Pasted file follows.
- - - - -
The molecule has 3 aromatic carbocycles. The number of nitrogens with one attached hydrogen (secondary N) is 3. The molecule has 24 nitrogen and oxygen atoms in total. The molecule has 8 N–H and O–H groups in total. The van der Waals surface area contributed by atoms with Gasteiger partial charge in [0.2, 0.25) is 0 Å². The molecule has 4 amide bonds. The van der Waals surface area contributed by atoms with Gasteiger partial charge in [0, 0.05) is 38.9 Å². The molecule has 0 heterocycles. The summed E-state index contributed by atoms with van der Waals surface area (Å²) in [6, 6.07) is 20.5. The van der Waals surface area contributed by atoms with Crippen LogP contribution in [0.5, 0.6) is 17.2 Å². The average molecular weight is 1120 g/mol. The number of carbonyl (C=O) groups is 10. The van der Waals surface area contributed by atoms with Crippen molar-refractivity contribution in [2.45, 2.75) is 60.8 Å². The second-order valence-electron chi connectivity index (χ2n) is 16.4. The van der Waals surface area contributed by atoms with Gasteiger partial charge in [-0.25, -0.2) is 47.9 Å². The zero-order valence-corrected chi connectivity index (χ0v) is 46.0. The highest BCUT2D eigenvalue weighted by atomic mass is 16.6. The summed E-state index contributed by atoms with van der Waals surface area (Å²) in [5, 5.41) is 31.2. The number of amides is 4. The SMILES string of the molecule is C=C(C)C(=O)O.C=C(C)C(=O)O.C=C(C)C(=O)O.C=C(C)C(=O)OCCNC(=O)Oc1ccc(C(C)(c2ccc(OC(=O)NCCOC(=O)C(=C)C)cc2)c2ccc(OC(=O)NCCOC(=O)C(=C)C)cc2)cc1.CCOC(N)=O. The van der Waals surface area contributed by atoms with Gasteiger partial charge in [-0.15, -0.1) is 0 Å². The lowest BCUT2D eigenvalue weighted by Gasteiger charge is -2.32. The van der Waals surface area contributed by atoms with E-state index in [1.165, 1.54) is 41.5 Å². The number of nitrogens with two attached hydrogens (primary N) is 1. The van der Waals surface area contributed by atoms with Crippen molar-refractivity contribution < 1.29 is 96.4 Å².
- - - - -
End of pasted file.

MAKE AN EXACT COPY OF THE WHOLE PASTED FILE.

The molecule has 3 aromatic carbocycles. The number of nitrogens with one attached hydrogen (secondary N) is 3. The molecule has 24 nitrogen and oxygen atoms in total. The molecule has 8 N–H and O–H groups in total. The van der Waals surface area contributed by atoms with Gasteiger partial charge in [0.2, 0.25) is 0 Å². The molecule has 4 amide bonds. The van der Waals surface area contributed by atoms with Gasteiger partial charge in [0, 0.05) is 38.9 Å². The molecule has 0 heterocycles. The summed E-state index contributed by atoms with van der Waals surface area (Å²) in [6, 6.07) is 20.5. The van der Waals surface area contributed by atoms with Crippen LogP contribution in [0.5, 0.6) is 17.2 Å². The average molecular weight is 1120 g/mol. The number of carbonyl (C=O) groups is 10. The van der Waals surface area contributed by atoms with Crippen molar-refractivity contribution in [2.45, 2.75) is 60.8 Å². The second-order valence-electron chi connectivity index (χ2n) is 16.4. The van der Waals surface area contributed by atoms with Gasteiger partial charge in [-0.25, -0.2) is 47.9 Å². The zero-order valence-corrected chi connectivity index (χ0v) is 46.0. The highest BCUT2D eigenvalue weighted by atomic mass is 16.6. The summed E-state index contributed by atoms with van der Waals surface area (Å²) in [5, 5.41) is 31.2. The number of amides is 4. The SMILES string of the molecule is C=C(C)C(=O)O.C=C(C)C(=O)O.C=C(C)C(=O)O.C=C(C)C(=O)OCCNC(=O)Oc1ccc(C(C)(c2ccc(OC(=O)NCCOC(=O)C(=C)C)cc2)c2ccc(OC(=O)NCCOC(=O)C(=C)C)cc2)cc1.CCOC(N)=O. The van der Waals surface area contributed by atoms with Gasteiger partial charge in [-0.15, -0.1) is 0 Å². The lowest BCUT2D eigenvalue weighted by Gasteiger charge is -2.32. The van der Waals surface area contributed by atoms with E-state index in [1.165, 1.54) is 41.5 Å². The number of nitrogens with two attached hydrogens (primary N) is 1. The van der Waals surface area contributed by atoms with Crippen molar-refractivity contribution < 1.29 is 96.4 Å².